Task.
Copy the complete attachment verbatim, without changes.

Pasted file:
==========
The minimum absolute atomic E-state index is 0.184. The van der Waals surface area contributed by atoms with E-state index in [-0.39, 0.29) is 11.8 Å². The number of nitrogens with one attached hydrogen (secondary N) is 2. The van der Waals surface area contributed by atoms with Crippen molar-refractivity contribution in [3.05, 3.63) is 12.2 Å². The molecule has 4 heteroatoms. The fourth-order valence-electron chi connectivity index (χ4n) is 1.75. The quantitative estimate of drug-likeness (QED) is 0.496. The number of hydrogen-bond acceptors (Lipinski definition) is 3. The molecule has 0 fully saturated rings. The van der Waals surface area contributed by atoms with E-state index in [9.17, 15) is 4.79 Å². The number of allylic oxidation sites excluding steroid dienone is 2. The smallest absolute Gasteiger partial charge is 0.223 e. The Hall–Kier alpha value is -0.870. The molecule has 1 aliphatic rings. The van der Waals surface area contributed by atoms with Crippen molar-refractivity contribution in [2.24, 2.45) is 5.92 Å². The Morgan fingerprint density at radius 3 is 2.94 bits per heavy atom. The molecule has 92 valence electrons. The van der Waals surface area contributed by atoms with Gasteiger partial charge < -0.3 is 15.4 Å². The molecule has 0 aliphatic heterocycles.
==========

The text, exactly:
The minimum absolute atomic E-state index is 0.184. The van der Waals surface area contributed by atoms with E-state index in [-0.39, 0.29) is 11.8 Å². The number of nitrogens with one attached hydrogen (secondary N) is 2. The van der Waals surface area contributed by atoms with Crippen molar-refractivity contribution in [3.05, 3.63) is 12.2 Å². The molecule has 4 heteroatoms. The fourth-order valence-electron chi connectivity index (χ4n) is 1.75. The quantitative estimate of drug-likeness (QED) is 0.496. The number of hydrogen-bond acceptors (Lipinski definition) is 3. The molecule has 0 fully saturated rings. The van der Waals surface area contributed by atoms with E-state index in [9.17, 15) is 4.79 Å². The number of allylic oxidation sites excluding steroid dienone is 2. The smallest absolute Gasteiger partial charge is 0.223 e. The Hall–Kier alpha value is -0.870. The molecule has 1 aliphatic rings. The van der Waals surface area contributed by atoms with Crippen molar-refractivity contribution in [2.24, 2.45) is 5.92 Å². The Morgan fingerprint density at radius 3 is 2.94 bits per heavy atom. The molecule has 92 valence electrons. The van der Waals surface area contributed by atoms with Gasteiger partial charge < -0.3 is 15.4 Å². The molecule has 0 aliphatic heterocycles.